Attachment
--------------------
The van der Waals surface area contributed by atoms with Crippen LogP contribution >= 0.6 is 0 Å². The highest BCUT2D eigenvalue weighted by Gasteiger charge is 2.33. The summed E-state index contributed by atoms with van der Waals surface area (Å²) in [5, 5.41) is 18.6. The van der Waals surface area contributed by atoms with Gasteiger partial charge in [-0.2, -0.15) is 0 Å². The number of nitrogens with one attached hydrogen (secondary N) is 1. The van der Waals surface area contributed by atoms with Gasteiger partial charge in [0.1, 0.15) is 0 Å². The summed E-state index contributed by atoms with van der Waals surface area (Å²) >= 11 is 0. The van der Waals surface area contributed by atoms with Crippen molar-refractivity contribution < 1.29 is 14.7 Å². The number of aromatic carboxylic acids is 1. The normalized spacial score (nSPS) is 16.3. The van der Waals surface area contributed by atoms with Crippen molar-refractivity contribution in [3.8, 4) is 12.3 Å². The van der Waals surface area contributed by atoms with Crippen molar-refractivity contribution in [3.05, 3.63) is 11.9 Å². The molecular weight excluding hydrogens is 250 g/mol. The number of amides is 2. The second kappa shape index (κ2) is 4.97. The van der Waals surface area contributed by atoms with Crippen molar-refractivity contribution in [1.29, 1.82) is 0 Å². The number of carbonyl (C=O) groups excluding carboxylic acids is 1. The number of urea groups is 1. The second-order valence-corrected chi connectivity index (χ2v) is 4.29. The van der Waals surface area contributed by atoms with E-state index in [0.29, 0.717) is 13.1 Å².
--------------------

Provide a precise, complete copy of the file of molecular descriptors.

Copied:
The van der Waals surface area contributed by atoms with Crippen LogP contribution >= 0.6 is 0 Å². The highest BCUT2D eigenvalue weighted by Gasteiger charge is 2.33. The summed E-state index contributed by atoms with van der Waals surface area (Å²) in [5, 5.41) is 18.6. The van der Waals surface area contributed by atoms with Gasteiger partial charge in [-0.2, -0.15) is 0 Å². The number of nitrogens with one attached hydrogen (secondary N) is 1. The van der Waals surface area contributed by atoms with Gasteiger partial charge in [0.1, 0.15) is 0 Å². The summed E-state index contributed by atoms with van der Waals surface area (Å²) >= 11 is 0. The van der Waals surface area contributed by atoms with Crippen molar-refractivity contribution < 1.29 is 14.7 Å². The number of aromatic carboxylic acids is 1. The normalized spacial score (nSPS) is 16.3. The van der Waals surface area contributed by atoms with Crippen molar-refractivity contribution in [3.8, 4) is 12.3 Å². The van der Waals surface area contributed by atoms with Crippen molar-refractivity contribution in [3.05, 3.63) is 11.9 Å². The molecular weight excluding hydrogens is 250 g/mol. The number of amides is 2. The second kappa shape index (κ2) is 4.97. The van der Waals surface area contributed by atoms with Crippen molar-refractivity contribution in [1.29, 1.82) is 0 Å². The number of carbonyl (C=O) groups excluding carboxylic acids is 1. The number of urea groups is 1. The second-order valence-corrected chi connectivity index (χ2v) is 4.29. The van der Waals surface area contributed by atoms with E-state index in [0.29, 0.717) is 13.1 Å².